Wednesday, 19 July 2017 13:19

Stumbling blocks or stepping stones

Written by  Dale Ferrel
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It is said the difference between stumbling blocks and stepping stones is how you use them. Many governments and large organizations display a contemptible ineptness for stumbling versus stepping.

Three good examples of  depriving and defiling their citizens follow.
As already touched on by the excellent article Marking a National Birthday by Rose Sanchez in the July 7 Prairie Post, I too, have some grave concerns. Trudeau’s $500 million addition to our national debt was a poorly-planned and executed abomination created by the mind of a small child with the attention span of a gerbil.
Clueless about the logistics of where, when, how, why or the security issues, Liberals doled out patronage to friends who might re-elect them, an act found detestable by seven out of 10 Canadians.
Major event security was overwhelmed, disorganized and an absolute fiasco. On Parliament Hill, cold, wet, hungry “wanna be” participants waited up to four hours to get anywhere near the events. Some spent hours in what they thought was a line, only to be told it wasn’t before getting into “the line that counted.”
The $2 million wasted on junk, 70 per cent of which wasn’t even made in Canada, was forced on people who mostly abandoned it creating mountains of garbage. The aftermath of the Liberal generated calamity, was hopefully forgotten a day or two later.
I have an old Liberian Proverb which I would like to share with the ill-advised people who initiated the mess. “Do not look at where you fell; but where you slipped.”
I am absolutely sure Canadian war vets, food banks, our health-care system and street people could have used a half “billion” dollars for many better causes.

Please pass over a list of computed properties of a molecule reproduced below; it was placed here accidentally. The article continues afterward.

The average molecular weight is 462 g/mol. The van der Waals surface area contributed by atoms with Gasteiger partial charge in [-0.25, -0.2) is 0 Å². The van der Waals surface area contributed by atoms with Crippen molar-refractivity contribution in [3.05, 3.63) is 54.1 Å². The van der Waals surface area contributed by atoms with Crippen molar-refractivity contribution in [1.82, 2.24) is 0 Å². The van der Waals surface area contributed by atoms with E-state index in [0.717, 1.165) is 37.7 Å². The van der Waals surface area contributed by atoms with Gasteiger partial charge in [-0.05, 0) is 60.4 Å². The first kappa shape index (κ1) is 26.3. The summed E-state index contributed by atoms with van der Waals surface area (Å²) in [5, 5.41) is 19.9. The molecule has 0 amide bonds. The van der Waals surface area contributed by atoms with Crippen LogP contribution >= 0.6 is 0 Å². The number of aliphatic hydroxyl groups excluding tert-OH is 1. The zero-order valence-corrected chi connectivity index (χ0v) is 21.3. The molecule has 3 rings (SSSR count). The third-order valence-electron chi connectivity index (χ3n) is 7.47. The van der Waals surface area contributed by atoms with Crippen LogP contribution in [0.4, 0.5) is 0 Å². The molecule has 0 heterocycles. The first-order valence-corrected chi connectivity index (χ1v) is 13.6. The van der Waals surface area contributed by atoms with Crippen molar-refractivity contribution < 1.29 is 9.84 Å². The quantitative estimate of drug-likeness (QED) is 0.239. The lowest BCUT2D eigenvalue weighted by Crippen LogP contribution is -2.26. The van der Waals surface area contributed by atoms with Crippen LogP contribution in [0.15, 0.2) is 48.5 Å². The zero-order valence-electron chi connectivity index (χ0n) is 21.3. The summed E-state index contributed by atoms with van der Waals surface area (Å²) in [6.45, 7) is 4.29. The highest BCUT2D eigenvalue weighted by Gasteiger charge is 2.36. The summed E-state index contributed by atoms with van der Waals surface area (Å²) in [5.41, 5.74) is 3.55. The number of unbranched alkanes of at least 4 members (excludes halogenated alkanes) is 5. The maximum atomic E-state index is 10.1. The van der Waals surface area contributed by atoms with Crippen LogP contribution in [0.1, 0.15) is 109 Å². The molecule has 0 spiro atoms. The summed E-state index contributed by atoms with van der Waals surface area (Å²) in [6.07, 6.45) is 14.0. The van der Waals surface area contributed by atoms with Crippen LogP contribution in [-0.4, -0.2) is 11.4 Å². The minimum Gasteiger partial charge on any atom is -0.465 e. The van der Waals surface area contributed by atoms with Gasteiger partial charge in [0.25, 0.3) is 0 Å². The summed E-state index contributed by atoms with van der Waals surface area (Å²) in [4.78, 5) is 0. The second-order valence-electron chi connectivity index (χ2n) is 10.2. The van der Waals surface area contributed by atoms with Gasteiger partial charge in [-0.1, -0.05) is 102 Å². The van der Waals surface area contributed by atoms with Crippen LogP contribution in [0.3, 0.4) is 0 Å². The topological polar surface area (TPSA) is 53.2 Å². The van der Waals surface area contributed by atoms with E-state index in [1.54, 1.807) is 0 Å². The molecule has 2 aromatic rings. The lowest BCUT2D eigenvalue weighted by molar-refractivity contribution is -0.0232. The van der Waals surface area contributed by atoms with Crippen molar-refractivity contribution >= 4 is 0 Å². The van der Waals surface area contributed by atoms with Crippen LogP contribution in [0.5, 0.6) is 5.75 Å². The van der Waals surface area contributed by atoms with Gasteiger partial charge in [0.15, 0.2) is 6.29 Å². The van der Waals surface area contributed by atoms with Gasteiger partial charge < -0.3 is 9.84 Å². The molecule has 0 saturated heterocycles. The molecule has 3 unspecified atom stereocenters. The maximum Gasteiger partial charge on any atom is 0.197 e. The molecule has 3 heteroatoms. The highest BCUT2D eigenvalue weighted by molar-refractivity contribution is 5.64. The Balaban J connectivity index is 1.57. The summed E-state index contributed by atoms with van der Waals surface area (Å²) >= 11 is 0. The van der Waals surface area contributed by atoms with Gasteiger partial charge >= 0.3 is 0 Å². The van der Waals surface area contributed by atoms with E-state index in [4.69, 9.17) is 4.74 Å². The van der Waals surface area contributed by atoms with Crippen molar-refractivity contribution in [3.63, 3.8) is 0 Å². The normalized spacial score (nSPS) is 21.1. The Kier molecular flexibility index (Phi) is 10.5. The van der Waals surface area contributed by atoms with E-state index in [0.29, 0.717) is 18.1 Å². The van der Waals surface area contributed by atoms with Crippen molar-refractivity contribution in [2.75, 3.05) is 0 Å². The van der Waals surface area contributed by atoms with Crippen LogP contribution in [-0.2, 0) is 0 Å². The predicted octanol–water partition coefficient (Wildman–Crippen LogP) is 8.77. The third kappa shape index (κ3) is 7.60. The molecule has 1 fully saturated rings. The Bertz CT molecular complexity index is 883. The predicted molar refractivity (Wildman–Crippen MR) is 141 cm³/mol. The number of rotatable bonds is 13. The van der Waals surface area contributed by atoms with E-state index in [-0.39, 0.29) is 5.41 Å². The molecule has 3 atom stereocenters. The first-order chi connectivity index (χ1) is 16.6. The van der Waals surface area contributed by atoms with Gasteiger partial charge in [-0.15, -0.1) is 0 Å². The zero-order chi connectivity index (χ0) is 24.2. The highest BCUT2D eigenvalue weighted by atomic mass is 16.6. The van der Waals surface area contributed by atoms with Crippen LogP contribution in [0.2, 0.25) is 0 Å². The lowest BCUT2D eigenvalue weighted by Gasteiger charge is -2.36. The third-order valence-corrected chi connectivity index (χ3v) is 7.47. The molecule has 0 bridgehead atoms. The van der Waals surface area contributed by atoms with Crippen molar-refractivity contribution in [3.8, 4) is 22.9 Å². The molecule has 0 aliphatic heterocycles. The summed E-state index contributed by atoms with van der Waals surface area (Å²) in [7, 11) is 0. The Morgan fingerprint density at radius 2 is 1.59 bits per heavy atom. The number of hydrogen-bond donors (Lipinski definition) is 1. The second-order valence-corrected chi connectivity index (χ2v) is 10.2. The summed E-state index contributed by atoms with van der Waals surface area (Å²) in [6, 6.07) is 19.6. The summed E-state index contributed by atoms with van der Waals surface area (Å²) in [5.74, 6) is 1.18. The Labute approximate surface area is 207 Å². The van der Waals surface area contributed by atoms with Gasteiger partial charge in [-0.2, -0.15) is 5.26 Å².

Item No. 2: Our federal government  exhibited a total lack of understanding regarding the terrible, avoidable disaster taking place in our judicial system. The Supreme Court in a shaky 5-4 decision created the “Jordan Ruling” which decided proceedings not move forward for 30 months in superior court and 18 months in provincial jurisdictions infringed on the constitutional rights of the defendants to a timely trial.
About 204 cases have been lost Canada wide, since the decision more than a year ago. They include murders, sexual assaults, child luring and, drug trafficking.
I can’t understand how constitutional rights and turning such persons back into the public domain, given their horrible crimes, outweighs the gravity of protecting our citizens?
Will this also lead to an apology and a $10.5-million payout for each as per the Khadr case?
Almost every instance of this  could easily have been avoided. The Liberals took power more than two years ago. At that time, they ignored the back-log of much needed appointments for judges. Worse yet, after the Jordan farce they still didn’t properly respond with appointments. Thus after eight periods of 90 days, each adequate to expedite judicial appointments, they are still bumbling along for reasons no one can comprehend; while defence lawyers are having a field day with nearly 2,000 applications for stays.
The mess has failed everyone; the victims, the accused and the entire judicial system. My experience with too many lawyers playing the system has always concerned me and adds to the problem. Adjournments created by taking on too many cases or milking the system must cease as with preliminary hearings which take more time than they were created for saving.
Item No. 3: More of my often-expressed concerns over the waste and lack of accomplishments is with the United Nations. Their World Health Organization is but the “tip of the iceberg”; an old boy’s club with high-flying ways. The agency spends $200 million on travel annually, more than fighting AIDS, tuberculosis. and malaria, combined, flying first class and living it up in five-star hotels, sometimes for more than $1,000 a night. It’s time to drain the swamp.

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